The practice of gratitude as a tool for happiness has been in the mainstream for years.
Long-term studies support gratitude’s effectiveness, suggesting that a positive, appreciative attitude contributes to greater success in work, greater health, peak performance in sports and business, a higher sense of well-being, and a faster rate of recovery from surgery.
But while we may acknowledge gratitude’s many benefits, it can be difficult to sustain. Many of us are trained to notice what is broken, undone, or lacking in our lives. For gratitude to meet its full healing potential in our lives, it needs to become more than just a Thanksgiving word. We have to learn a new way of looking at things – a new habit. And that can take some time.
That’s why practicing gratitude makes so much sense. When we practice giving thanks for all we have instead of complaining about what we lack, we give ourselves the chance to see all of life as an opportunity and a blessing. This principle applies to both your personal and professional lives.
Remember that gratitude isn’t a blindly optimistic approach where the bad things in life are whitewashed or ignored. It’s more a matter of where we put our focus and attention. Pain and injustice exist in this world, but when we focus on the gifts of life, we gain a feeling of well-being. Gratitude balances us and gives us hope.
There are many things to be grateful for: beautiful weather, legs that work, friends who listen and really hear, chocolate, fresh eggs, warm jackets, tomatoes, the ability to read, roses, our health. What’s on your list?
Some Ways to Practice Gratitude
• Keep a gratitude journal where you list things for which you are thankful. You can make daily, weekly, or monthly lists. Greater frequency may be better for creating a new habit, but just keeping that journal where you can see it will remind you to think in a grateful way.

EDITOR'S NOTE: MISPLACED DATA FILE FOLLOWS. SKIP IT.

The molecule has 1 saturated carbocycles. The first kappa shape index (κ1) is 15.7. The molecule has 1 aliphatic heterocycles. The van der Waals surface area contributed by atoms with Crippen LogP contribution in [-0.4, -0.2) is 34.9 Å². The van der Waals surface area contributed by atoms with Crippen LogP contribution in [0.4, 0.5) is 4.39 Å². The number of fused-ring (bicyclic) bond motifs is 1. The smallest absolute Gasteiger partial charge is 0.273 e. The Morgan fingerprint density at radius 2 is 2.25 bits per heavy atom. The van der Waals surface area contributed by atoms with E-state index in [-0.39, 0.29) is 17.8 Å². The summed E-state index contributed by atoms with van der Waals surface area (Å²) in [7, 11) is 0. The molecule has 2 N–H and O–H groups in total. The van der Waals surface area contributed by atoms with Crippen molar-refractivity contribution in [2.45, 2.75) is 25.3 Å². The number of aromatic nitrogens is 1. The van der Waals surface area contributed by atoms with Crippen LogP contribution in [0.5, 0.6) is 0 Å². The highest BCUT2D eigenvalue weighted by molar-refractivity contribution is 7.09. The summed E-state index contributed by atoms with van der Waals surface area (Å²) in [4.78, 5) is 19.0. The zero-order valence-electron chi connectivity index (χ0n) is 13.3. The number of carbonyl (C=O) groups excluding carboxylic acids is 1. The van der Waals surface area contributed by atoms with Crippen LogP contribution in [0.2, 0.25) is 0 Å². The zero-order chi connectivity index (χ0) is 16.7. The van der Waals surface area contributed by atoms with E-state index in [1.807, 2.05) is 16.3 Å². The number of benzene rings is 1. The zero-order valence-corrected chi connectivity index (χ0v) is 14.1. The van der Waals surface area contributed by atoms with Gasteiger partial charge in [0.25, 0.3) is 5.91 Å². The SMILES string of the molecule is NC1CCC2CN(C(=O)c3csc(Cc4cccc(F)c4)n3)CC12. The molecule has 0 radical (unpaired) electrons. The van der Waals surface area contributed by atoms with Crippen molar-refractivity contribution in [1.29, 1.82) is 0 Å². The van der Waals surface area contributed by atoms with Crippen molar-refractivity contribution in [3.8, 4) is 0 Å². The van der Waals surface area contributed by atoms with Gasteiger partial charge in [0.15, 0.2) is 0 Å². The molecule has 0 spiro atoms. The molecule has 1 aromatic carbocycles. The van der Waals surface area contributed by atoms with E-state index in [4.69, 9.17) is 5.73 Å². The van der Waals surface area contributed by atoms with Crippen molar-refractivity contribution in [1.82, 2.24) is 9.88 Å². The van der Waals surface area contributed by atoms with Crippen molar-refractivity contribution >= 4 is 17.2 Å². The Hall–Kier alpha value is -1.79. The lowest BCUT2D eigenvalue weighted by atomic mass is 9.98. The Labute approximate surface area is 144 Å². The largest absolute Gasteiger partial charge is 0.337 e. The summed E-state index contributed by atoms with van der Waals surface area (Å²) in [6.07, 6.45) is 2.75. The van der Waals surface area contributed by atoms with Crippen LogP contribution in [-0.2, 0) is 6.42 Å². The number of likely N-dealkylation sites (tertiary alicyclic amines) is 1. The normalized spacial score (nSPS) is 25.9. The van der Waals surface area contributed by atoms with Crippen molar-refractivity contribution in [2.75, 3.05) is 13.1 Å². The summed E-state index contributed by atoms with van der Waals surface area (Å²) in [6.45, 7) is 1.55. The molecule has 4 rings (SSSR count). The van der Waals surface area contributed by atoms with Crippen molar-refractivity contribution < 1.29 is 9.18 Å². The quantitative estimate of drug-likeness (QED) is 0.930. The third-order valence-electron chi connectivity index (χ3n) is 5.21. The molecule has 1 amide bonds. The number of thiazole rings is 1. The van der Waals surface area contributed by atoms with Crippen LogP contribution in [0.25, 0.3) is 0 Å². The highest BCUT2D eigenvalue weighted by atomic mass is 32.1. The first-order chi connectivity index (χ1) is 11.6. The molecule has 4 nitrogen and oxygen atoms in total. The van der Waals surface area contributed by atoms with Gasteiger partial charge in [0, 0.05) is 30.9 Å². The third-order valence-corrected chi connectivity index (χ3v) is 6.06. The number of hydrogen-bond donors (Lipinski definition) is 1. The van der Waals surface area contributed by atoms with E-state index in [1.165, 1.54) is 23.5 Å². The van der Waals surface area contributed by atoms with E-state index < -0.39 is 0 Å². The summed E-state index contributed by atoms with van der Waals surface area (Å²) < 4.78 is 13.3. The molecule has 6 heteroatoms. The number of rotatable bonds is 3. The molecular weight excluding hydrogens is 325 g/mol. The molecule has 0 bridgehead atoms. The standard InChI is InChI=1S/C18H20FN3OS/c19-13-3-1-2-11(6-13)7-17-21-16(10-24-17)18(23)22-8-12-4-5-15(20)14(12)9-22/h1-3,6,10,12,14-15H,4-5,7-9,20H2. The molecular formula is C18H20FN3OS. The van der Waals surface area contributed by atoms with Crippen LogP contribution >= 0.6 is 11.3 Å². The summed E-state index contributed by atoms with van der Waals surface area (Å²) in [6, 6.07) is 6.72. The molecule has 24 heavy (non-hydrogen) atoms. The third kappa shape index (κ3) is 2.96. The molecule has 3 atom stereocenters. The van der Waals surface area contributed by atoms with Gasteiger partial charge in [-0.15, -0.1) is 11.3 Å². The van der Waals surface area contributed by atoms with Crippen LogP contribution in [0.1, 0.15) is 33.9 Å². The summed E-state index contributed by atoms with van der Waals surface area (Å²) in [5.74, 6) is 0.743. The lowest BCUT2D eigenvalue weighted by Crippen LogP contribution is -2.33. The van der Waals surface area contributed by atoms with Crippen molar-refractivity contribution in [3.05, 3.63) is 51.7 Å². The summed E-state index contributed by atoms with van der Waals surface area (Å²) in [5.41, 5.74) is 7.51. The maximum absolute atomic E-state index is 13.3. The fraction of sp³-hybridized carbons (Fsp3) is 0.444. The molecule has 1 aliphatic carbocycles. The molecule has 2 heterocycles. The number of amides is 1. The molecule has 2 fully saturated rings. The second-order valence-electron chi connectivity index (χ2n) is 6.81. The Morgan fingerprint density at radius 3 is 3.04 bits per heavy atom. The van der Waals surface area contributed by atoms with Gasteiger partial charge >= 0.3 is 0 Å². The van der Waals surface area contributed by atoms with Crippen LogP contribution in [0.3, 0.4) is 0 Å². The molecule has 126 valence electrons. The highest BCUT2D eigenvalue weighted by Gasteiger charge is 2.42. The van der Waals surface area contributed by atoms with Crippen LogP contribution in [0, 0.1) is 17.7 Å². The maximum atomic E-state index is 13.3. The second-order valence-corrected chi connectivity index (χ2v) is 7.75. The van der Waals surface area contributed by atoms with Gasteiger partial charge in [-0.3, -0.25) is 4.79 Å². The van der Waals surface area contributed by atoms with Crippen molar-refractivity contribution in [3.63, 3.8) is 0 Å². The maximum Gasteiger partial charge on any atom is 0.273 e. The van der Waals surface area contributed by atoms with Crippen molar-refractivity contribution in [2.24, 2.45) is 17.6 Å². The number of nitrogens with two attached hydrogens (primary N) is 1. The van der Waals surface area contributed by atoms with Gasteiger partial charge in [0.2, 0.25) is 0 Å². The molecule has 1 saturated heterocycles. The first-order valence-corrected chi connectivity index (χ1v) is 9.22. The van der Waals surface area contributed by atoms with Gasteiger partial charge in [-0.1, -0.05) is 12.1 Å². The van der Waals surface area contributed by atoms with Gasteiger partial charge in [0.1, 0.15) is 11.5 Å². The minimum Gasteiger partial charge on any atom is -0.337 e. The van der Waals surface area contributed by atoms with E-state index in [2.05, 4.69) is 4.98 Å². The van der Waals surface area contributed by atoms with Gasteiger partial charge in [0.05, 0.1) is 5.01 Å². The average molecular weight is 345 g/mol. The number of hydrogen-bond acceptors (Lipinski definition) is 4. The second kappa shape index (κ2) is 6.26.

• Make a gratitude collage that you and your employees can contribute to by drawing, pasting pictures, or sharing words of thanks.
• Practice gratitude around the salon. Make it a daily routine.
• Make a game of finding the hidden blessing in a challenging situation.
• When you feel like complaining, make a gratitude list instead. You may be amazed by how much better you feel.
As you practice, an inner shift will start to occur, and you’ll be delighted to discover how content and hopeful you are feeling. That sense of fulfillment is gratitude at work, ultimately helping you and your staff to be happier at work! For more professional success tips, visit my website!
About the Author
At the helm of Kevin Gatto Coaching is entrepreneur, consultant, spokesperson, educator, salon business owner, and stylist, Kevin Gatto. Kevin strives to provide his clients with the tools necessary for growth, both professionally and personally. In particular Kevin focuses on those new to the beauty and lifestyle business, helping them to establish enduring habits - from the beginning - that lead to success.Follow on Twitter More Content by Kevin Gatto